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  Season of the Hurricane
Artist: Juliet Turner
Label: Sony Music

In a world where her musical peers Norah Jones and Katie Melua are top of the charts, Juliet Turner perhaps misses out because she is better. Her lyrics are not simply part of a pleasant sound. She is an English graduate who studied too well to lower her rhymes to "who cares if it's poetry so long as it sounds nice" irrelevance. One can tell that with Turner every line is crafted, critiqued, and redrafted until it is art, yet she never gives a sense of art for art's sake. This all seems lived, and every hurt, insecurity, new experience and irritant circumstance seem to give her northern Irish vocal a passion and earthiness that exudes honesty, vulnerability and shared humanity.

Play Juliet Turner in the background at your peril. As you enjoy that glass of wine with your new hot date she will spit at you from the speakers with sometimes spiritual conundrums, often times the hurts and injustice of every day living and loving and far too many times sexual politics and their joy and pain. As Jones whispers at you in every shop, café and friend's living room you never stop and ask about "popes, presidents, and suicidal malcontents." But Turner always provokes you to question. Indeed that song "Signal and the Noise" might be the best way to describe the difference. Turner is adamant that she will not add to the bland, dull every day noise that circles us and erodes our souls. She is in search of a signal. Something above all, under all, through all that will make sense of this existence and ask big questions instead of merely settling for tiny answers.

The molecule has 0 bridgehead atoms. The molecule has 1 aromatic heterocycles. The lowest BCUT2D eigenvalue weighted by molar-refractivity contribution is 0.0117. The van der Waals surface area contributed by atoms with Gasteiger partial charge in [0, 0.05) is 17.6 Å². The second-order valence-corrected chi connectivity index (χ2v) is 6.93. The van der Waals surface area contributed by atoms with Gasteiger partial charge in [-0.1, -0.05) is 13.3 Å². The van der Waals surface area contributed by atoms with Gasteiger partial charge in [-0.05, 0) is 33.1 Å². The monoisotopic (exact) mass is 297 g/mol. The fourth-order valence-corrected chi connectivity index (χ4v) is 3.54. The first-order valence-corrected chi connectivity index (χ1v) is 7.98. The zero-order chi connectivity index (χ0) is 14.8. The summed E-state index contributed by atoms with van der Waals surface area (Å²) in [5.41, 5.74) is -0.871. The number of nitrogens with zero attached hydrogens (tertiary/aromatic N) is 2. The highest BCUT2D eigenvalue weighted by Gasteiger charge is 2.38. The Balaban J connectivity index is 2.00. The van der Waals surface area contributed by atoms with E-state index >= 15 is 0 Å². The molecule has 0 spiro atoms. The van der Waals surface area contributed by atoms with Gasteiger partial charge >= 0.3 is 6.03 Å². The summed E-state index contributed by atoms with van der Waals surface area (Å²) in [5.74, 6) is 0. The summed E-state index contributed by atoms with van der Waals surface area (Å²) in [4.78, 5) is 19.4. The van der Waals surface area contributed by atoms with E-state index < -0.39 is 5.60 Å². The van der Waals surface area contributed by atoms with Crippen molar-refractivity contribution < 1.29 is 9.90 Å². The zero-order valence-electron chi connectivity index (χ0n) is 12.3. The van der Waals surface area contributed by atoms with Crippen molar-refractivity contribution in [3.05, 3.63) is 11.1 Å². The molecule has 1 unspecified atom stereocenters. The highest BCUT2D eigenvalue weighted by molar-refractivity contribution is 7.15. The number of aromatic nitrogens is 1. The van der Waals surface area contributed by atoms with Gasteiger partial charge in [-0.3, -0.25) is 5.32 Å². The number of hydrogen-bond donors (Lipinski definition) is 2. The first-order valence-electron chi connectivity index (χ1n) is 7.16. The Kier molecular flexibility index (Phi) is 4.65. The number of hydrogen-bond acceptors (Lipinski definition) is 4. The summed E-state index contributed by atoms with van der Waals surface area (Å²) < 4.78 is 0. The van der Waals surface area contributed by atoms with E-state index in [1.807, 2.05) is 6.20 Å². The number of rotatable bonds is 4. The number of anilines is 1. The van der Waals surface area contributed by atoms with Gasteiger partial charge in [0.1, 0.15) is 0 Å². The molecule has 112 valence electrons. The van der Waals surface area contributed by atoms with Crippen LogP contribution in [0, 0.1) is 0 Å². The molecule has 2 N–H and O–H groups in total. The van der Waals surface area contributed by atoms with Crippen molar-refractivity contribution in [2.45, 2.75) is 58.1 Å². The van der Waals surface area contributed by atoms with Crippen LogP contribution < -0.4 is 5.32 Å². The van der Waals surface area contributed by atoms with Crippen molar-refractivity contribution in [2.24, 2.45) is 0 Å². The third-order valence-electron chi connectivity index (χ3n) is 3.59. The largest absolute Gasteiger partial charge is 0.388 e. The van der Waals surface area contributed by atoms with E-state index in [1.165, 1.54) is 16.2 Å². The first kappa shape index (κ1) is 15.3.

"Vampire" is a song written in the hurricane of sexual and romantic desire. It is physical, graphic and almost torturous and brutal, yet the chorus, "where do you go when I sleep," is utterly gorgeous and winsome! That same winsomeness seduces your ears in similar seemingly simple but repetitive refrains throughout the album. 1987 comes on all pop guitar and strut as the young Omagh girl has her first French kiss and sees endings being important in moving on.

Turner has a very healthy and balanced view of her background. Much is played on her Methodist roots in the Irish press, and being a "what you see is what you get" kind of girl, her journey through Irish politics and her church background on how she has become who she is has never been hidden. Her strength has been to protest all that is narrow and claustrophobic in her townland yet while doing so being proud of its strengths. There is still a deep respect for belief in these songs, even if she does not seem so sure that she believes in what she herself learned in Sunday School. There are devout souls and benedictions and people with belief even if it in Elvis. To be a rock star in Omagh Methodism or a Methodist in the Dublin rock community are two difficult juxtapositions. Turner ditches each and finds herself spiritually and geographically living in a town somewhere between the two.